The Times today carries an interesting piece about the very low attendance rate at select committee meetings from some MPs. Select committees, and their reports, can be very influential, and particularly for those MPs who are not ministers or in the top media starts of other parties, select committee work is often the most effective way to exercise influence on matters outside their constituency.
There’s missing a few for good reason, and then there’s missing a lot:
Dawn Butler, another Labour MP who was promoted from the back benches last October, attended only 15 of the 64 meetings of the Children, Schools and Families Committee. Her office blamed a ten-week absence from Parliament due to illness, saying that there were 19 occasions where either her health or a diary clash meant that she was unable to attend the committee.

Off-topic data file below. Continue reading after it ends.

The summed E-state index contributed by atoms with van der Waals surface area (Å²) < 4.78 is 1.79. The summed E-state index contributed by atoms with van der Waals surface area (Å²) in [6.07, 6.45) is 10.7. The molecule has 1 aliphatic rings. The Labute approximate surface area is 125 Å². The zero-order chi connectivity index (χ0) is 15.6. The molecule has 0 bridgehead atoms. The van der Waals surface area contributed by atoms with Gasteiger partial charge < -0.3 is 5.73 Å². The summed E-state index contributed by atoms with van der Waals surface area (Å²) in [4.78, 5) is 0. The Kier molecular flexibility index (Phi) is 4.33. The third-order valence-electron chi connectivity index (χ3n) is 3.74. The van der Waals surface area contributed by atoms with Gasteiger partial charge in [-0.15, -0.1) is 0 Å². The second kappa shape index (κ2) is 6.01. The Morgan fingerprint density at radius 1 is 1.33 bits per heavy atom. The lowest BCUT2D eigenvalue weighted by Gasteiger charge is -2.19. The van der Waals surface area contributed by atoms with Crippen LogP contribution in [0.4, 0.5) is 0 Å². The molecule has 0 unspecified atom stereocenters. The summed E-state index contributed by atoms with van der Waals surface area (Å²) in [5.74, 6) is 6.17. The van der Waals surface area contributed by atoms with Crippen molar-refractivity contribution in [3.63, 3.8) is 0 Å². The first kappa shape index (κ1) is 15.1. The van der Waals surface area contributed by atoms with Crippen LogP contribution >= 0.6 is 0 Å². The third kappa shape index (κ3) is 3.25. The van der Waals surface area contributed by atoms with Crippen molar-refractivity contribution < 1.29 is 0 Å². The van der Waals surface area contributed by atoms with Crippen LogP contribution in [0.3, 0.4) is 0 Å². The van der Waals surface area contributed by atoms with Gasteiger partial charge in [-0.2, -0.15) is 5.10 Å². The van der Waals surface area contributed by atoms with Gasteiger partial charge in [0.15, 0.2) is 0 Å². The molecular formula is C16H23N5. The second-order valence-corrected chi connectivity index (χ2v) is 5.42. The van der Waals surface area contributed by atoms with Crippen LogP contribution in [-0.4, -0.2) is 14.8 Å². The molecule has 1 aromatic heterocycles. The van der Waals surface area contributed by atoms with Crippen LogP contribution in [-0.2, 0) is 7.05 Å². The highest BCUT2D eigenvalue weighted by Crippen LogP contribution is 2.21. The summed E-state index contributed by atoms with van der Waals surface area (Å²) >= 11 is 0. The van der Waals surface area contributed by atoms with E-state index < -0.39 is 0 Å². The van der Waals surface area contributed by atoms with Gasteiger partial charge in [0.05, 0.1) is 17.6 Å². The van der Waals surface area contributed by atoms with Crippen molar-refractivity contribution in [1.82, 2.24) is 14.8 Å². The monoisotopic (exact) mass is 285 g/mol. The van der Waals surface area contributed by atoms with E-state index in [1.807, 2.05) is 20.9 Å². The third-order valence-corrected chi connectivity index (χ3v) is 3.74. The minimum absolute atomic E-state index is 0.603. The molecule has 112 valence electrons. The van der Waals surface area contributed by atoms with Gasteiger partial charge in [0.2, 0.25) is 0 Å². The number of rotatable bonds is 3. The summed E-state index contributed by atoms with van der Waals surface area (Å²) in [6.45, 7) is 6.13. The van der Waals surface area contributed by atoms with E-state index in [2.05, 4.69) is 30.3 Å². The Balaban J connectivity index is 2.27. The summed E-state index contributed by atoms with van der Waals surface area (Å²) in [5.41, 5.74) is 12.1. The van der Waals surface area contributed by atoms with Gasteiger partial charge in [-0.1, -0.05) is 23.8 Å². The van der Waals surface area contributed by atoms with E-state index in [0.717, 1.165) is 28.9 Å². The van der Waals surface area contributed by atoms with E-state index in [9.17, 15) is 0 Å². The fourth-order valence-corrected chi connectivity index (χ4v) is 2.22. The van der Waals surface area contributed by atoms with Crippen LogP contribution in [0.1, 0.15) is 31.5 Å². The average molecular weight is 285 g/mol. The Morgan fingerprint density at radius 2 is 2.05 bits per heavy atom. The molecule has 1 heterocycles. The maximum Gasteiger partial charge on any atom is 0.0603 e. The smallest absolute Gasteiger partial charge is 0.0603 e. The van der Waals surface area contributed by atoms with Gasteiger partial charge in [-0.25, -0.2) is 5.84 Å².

Even if we go over board with generosity and assume all of those 19 were missed for health reasons, that would leave her attending only 15 out of the other 45 – just a third (and remember that this figure is on the high side, because health wasn’t the reason for all of those other 19).
As Liberal Democrat MP Phil Willis puts it in The Times:
Phil Willis, chairman of the Innovation, Universities, Science and Skills Committee, is urging them to show greater commitment to committees: “I think it is the job of members to attend.”
It’s worth taking a look at the list of the worst attendees highlighted by The Times, if only to marvel at Nadine Dorries at her record of missing 98% of the meetings of the Innovation, Universities, Science and Skills Committee.